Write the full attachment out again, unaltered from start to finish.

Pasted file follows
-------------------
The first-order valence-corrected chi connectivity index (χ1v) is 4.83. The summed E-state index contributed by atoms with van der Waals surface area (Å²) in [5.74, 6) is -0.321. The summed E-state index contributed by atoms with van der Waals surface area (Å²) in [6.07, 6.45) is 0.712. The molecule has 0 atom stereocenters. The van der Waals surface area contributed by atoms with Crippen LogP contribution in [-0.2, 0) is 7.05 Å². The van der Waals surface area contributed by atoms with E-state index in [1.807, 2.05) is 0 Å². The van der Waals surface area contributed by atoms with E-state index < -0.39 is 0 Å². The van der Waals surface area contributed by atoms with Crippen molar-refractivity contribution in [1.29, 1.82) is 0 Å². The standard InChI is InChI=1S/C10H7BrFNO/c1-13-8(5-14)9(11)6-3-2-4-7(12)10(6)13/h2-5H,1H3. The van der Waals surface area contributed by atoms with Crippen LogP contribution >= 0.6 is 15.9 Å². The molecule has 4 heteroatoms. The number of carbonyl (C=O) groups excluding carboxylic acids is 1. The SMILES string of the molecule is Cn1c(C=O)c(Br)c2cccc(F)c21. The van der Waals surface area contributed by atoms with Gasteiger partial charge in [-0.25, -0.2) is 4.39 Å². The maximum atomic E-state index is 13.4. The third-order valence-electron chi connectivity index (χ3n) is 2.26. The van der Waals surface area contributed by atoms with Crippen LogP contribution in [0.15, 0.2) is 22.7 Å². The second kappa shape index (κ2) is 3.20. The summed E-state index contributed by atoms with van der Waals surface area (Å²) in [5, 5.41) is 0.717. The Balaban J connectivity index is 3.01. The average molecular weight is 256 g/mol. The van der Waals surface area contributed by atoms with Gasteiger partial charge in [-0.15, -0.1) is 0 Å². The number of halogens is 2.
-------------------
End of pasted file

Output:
The first-order valence-corrected chi connectivity index (χ1v) is 4.83. The summed E-state index contributed by atoms with van der Waals surface area (Å²) in [5.74, 6) is -0.321. The summed E-state index contributed by atoms with van der Waals surface area (Å²) in [6.07, 6.45) is 0.712. The molecule has 0 atom stereocenters. The van der Waals surface area contributed by atoms with Crippen LogP contribution in [-0.2, 0) is 7.05 Å². The van der Waals surface area contributed by atoms with E-state index in [1.807, 2.05) is 0 Å². The van der Waals surface area contributed by atoms with E-state index < -0.39 is 0 Å². The van der Waals surface area contributed by atoms with Crippen molar-refractivity contribution in [1.29, 1.82) is 0 Å². The standard InChI is InChI=1S/C10H7BrFNO/c1-13-8(5-14)9(11)6-3-2-4-7(12)10(6)13/h2-5H,1H3. The van der Waals surface area contributed by atoms with Crippen LogP contribution >= 0.6 is 15.9 Å². The molecule has 4 heteroatoms. The number of carbonyl (C=O) groups excluding carboxylic acids is 1. The SMILES string of the molecule is Cn1c(C=O)c(Br)c2cccc(F)c21. The van der Waals surface area contributed by atoms with Gasteiger partial charge in [-0.25, -0.2) is 4.39 Å². The maximum atomic E-state index is 13.4. The third-order valence-electron chi connectivity index (χ3n) is 2.26. The van der Waals surface area contributed by atoms with Crippen LogP contribution in [0.15, 0.2) is 22.7 Å². The second kappa shape index (κ2) is 3.20. The summed E-state index contributed by atoms with van der Waals surface area (Å²) in [5, 5.41) is 0.717. The Balaban J connectivity index is 3.01. The average molecular weight is 256 g/mol. The van der Waals surface area contributed by atoms with Gasteiger partial charge in [-0.15, -0.1) is 0 Å². The number of halogens is 2.